Dawn Redwood troubleshoot
Hello, I am a proud owner of two new dawn redwood trees. They have been growing well for the last year until 3 weeks ago I noticed the leaves were missing on the lower branches and it appeared as if an animal was eating the lower limbs. I fenced the trees hoping that would solve the problem. It didn’t. The trees are about 8-9 feet in height and were originally missing foliage from the bottom 2 feet, now that area has expanded to 4-5 feet. The top of the tree appears normal however the bark seems to be flaking off and a brown moss-like powdery coating is under the flaking bark. The trees are planted within 25 and 40 feet of a stream in moist soil. The area is near mature hardwoods but they get full sun most of the day. It is a shaded area in late afternoon. I have mulched them with rough-hardwood chips.
I did a little internet searching and found that I seem have the same problem as this person’s previous post: ”I have a Dawn Redwood tree about 10 years old and 20ft high. The lowest branches (up to 3' on the trunk) are disfigured by peeling bark and a brown powdery substance. Although the branches are still alive they also seem to be stunted and as they do not grow as vigorously as branches higher on the tree. All the branches above that 3 foot space appear normal. I've attached some photos of a lower branch and a more normal looking higher branch. The disfigured branches, as you will see, bud just as well as the higher branches. Apparently whatever is going on is not affecting the tree's overall growth. I am curious to know, though, if this is a disease of is it something that is not unusual for Dawn Redwoods...”
Could this be mites? A fungus?
This does not look like a disease or insect issue. The bark is normal for a down redwood. The trees are young and are struggling to establish their root systems.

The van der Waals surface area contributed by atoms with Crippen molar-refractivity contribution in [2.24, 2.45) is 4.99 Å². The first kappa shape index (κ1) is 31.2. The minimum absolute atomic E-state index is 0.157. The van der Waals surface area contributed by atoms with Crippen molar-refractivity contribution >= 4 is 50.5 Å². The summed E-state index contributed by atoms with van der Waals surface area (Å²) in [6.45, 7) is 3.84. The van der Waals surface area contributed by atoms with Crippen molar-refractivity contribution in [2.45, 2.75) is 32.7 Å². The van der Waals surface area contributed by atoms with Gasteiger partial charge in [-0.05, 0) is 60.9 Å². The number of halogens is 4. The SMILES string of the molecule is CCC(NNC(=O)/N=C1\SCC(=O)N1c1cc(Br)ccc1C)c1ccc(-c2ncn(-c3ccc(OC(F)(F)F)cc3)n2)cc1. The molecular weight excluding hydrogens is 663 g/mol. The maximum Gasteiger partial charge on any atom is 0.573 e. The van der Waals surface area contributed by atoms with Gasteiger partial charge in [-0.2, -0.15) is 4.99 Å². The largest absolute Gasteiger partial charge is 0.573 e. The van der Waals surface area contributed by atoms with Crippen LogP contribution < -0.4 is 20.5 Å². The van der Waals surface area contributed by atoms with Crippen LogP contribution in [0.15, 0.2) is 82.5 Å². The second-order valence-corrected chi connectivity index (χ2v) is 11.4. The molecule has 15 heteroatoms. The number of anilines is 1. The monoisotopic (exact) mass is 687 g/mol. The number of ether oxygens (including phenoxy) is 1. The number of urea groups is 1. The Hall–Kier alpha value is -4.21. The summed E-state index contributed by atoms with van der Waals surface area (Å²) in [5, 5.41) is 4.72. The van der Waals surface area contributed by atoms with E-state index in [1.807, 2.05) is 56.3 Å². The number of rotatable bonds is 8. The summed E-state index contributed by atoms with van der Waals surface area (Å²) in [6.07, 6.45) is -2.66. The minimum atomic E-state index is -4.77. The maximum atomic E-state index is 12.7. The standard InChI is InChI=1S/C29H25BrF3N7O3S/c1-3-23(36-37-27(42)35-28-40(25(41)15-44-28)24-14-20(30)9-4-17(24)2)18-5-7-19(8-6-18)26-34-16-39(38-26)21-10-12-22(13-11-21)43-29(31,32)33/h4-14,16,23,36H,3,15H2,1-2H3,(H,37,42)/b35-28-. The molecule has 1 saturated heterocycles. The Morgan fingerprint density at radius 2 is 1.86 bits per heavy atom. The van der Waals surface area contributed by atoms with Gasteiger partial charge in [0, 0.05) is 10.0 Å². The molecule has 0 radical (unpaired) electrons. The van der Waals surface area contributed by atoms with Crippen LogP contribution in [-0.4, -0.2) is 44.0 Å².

To help your trees establish successfully here are some tips to consider before and after planting.
- Check the soil drainage and make sure it drains well.
- Before planting, if the roots are root-bound within the container, make several cuts along the outside of the root ball and tease the roots out so they can establish into the surrounding soil. (See the planting process). https://extension.umd.edu/hgic/topics/planting-process
- Do not plant too deeply. Dig the planting hole deep enough to accommodate the plant with the top of the root ball level with or slightly above ground level.
- Mulch should be no thicker than 2-3 inches. Keep it several inches away from the stems of the plants.
- Check the soil moisture of new plants weekly and water deeply. Water established plants during dry periods.
Thank you for your response. The planting tips you mentioned were applied on these trees, I don't think the roots are compacted. I will continue to watch them closely and make sure they are getting enough water. We’ve had a lot of dry, hot weather lately... Usually this area is very seldom ever dry. It's located near a stream and at the bottom of a hill.
I suspect that a deer ate the foliage and the mulch may have been too thick.